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Digital Preservation

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The Academy of Motion Picture Arts and SciencesThe motion picture industry is rapidly changing from film to digital media, and within the next decade it is likely that most movies will be shot, edited, distributed and projected digitally. As the industry embraces new technology, there is concern that they are not doing enough to address the long-term preservation of digital productions. The Academy of Motion Picture Arts and Sciences (external link) is working quickly and diligently to remedy the situation and save valuable works before they become lost.

Since the Academy was founded in 1927, it has influenced and helped develop motion picture industry standards in areas such as sound recording and reproduction, projection, lighting and cinematography. The Academy has also played an important role in film preservation, helping set standards for stable film stock and storage environments, guaranteeing 100-year access. Digital preservation is turning out to be one of the Academy's most daunting technological challenges since silent movies converted to talkies.

There is currently no widely accepted solution for digital motion picture preservation. Alarmed by the industry's lack of preparedness, the Academy asked its Science and Technology Council to study the state of digital preservation worldwide.

Andy Maltz

“We've gone to the storage providers and developers and asked them to take migration off the table, to stop promoting technological obsolescence...and see what else they can come up with.” – Andy Maltz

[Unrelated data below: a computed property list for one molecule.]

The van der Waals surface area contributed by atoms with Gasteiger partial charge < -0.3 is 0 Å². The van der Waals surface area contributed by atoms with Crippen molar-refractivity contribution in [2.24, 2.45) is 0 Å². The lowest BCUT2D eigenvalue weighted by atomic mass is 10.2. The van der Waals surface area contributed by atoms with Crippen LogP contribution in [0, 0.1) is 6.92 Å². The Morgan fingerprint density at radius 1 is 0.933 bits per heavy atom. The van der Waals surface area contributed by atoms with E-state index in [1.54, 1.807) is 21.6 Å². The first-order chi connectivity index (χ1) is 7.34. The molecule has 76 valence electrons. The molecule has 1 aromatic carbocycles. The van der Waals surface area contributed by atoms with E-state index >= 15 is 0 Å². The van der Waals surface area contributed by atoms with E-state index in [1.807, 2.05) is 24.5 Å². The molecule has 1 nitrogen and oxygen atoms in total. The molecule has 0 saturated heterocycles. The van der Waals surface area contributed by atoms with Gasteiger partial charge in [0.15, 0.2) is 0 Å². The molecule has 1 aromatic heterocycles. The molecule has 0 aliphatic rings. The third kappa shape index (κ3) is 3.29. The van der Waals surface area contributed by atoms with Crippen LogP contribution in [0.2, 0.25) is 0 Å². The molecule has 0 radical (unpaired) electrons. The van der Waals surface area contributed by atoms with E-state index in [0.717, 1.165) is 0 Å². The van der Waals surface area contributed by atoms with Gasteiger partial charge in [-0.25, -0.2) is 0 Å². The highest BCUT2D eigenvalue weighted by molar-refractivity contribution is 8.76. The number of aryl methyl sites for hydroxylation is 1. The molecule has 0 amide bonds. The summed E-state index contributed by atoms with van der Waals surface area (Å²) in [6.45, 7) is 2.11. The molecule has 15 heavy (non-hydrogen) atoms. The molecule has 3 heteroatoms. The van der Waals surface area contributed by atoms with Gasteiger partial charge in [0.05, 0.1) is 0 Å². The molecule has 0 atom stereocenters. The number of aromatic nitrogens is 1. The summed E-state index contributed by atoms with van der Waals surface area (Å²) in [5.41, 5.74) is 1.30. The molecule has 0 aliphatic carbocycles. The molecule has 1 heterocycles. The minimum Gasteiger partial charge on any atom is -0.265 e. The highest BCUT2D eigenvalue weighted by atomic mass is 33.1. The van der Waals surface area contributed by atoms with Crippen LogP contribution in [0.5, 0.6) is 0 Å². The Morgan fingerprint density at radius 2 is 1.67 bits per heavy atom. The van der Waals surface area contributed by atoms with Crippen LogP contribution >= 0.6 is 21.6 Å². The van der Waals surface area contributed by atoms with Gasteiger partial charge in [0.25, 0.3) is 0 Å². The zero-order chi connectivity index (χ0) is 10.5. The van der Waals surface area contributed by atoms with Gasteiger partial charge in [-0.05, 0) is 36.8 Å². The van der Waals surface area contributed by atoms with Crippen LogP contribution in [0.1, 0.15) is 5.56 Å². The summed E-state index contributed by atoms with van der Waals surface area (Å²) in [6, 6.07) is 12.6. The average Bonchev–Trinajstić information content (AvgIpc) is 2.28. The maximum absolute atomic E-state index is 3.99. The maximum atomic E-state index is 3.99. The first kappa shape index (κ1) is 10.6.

The Council consulted with motion picture technicians and archivists, and digital preservation experts from military, medical, and scientific and government institutions, and presented their findings in The Digital Dilemma (external link). The report draws a sober conclusion: "There is no digital archival master format or process with longevity characteristics equivalent to that of film."

Andy Maltz, Director of the Science and Technology Council and co-author of the report, said the challenge is huge. "The industry is pretty clear that it needs a preservation plan at least as good as what it has right now for analog film, which meets a 100-year access requirement," he said. "We see no reason to abandon this goal even in the absence of a technology that satisfies it at the moment."

That goal is complicated by – among other things – the potential volume of storage. With a born-digital movie, a director might keep the digital camera rolling just because she can; it is no longer necessary to stop and load film. With all of the raw digital components added to the production, the total content associated with a single digital movie is well above three petabytes. A studio must weigh its potential future income from the edited, final version of the movie along with various ancillary products associated with that movie – such as ring tones, stills, bonus footage and potential future consumer products – against preservation costs.

Milt Shefter

“When we go to pure digital projection in the theaters, the need for a 'film out' version will not be as important. That frightens me.” – Milt Shefter